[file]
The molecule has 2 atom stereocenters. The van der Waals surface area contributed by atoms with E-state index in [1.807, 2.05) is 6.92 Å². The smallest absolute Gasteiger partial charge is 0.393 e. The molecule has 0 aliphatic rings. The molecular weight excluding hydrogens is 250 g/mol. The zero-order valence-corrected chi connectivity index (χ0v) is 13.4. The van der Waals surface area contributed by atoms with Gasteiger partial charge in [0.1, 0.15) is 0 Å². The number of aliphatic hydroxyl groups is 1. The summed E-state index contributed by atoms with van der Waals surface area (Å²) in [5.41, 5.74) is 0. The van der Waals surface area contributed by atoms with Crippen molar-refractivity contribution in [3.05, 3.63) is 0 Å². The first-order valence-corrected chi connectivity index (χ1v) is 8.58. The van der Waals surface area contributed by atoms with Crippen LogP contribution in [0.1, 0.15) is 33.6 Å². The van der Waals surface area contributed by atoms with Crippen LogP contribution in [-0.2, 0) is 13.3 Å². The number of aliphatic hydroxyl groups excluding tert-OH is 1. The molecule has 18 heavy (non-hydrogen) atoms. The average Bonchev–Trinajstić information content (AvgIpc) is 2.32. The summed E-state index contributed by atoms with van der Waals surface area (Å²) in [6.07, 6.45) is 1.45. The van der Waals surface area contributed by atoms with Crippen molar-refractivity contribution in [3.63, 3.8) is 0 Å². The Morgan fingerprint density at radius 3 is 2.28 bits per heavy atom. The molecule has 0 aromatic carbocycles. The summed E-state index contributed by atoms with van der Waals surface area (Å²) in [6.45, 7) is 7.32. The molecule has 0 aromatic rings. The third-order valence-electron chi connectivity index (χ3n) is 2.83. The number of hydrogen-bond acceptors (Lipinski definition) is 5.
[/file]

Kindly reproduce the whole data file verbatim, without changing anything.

The molecule has 2 atom stereocenters. The van der Waals surface area contributed by atoms with E-state index in [1.807, 2.05) is 6.92 Å². The smallest absolute Gasteiger partial charge is 0.393 e. The molecule has 0 aliphatic rings. The molecular weight excluding hydrogens is 250 g/mol. The zero-order valence-corrected chi connectivity index (χ0v) is 13.4. The van der Waals surface area contributed by atoms with Gasteiger partial charge in [0.1, 0.15) is 0 Å². The number of aliphatic hydroxyl groups is 1. The summed E-state index contributed by atoms with van der Waals surface area (Å²) in [5.41, 5.74) is 0. The van der Waals surface area contributed by atoms with Crippen molar-refractivity contribution in [3.05, 3.63) is 0 Å². The first-order valence-corrected chi connectivity index (χ1v) is 8.58. The van der Waals surface area contributed by atoms with Crippen LogP contribution in [0.1, 0.15) is 33.6 Å². The van der Waals surface area contributed by atoms with Crippen LogP contribution in [-0.2, 0) is 13.3 Å². The number of aliphatic hydroxyl groups excluding tert-OH is 1. The molecule has 18 heavy (non-hydrogen) atoms. The average Bonchev–Trinajstić information content (AvgIpc) is 2.32. The summed E-state index contributed by atoms with van der Waals surface area (Å²) in [6.07, 6.45) is 1.45. The van der Waals surface area contributed by atoms with Crippen molar-refractivity contribution in [3.63, 3.8) is 0 Å². The Morgan fingerprint density at radius 3 is 2.28 bits per heavy atom. The molecule has 0 aromatic carbocycles. The summed E-state index contributed by atoms with van der Waals surface area (Å²) in [6.45, 7) is 7.32. The molecule has 0 aromatic rings. The third-order valence-electron chi connectivity index (χ3n) is 2.83. The number of hydrogen-bond acceptors (Lipinski definition) is 5.